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How to avoid incriminating yourself before, during and after an arrest

On Behalf of | Jun 15, 2021 | Criminal Defense

When a person hears the words, “You are under arrest,” it can feel like the end of the world. There is an instant loss of control and freedom that comes with the click of handcuffs.

Instead of thinking of all the things that can’t be controlled, it is important to focus on what can be controlled. Here is what can be done to keep from unintentionally damaging your defense.

Before an arrest

Once a person finds themselves in handcuffs, nothing can be done about potentially incriminating or damaging photos, texts, or social media posts. Do not try to be clever or cute on social media about potentially illegal behavior. Police have welcomed social media accounts into their investigations with open arms. A social media post is not worth the price of a conviction.

During an arrest

Do not admit or deny anything, at any time. This has become common knowledge in pop culture for a reason. However, here is something that may have been overlooked. How many defendants are greeted in court with recordings of their “private” conversations from the backseat of the patrol car? Is it a mere stroke of luck that places defendant and co-defendant in the same backseat? This is a technique used to get both talking, on camera.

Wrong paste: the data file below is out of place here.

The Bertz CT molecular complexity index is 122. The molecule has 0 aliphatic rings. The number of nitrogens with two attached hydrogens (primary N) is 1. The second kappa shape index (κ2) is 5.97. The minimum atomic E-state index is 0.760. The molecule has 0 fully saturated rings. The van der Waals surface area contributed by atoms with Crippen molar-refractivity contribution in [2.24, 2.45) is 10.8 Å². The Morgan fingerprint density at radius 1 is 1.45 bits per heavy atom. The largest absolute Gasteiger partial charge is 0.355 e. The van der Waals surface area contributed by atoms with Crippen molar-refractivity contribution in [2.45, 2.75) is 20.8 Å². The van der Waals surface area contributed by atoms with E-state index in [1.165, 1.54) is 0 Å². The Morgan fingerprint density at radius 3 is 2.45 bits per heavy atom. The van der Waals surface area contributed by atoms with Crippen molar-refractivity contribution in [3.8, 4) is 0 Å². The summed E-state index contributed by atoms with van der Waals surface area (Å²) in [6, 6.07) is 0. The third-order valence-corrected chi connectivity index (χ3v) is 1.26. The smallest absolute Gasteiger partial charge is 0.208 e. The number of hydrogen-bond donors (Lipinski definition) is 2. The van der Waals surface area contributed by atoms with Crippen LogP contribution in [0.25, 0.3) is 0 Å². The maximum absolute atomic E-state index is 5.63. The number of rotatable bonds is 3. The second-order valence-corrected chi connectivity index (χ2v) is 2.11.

While in custody

Miranda rights do not stop once a person is incarcerated. Once in custody, do not write anything in outgoing mail or say anything during phone calls that wouldn’t be said directly to the prosecutor. You have the right to remain silent. Use that right.

While in jail, awaiting bail or bond, you may be tempted to share their story to a “new friend.” Jailhouse “snitches” have become an urban legend. However, desperate people are willing to do anything to get out of the uncomfortable situation that they find themselves in.

Making a bad situation worse by your own actions is unnecessarily tragic. Follow these simple suggestions, arm yourself with your legal rights and avoid facing your own words in court.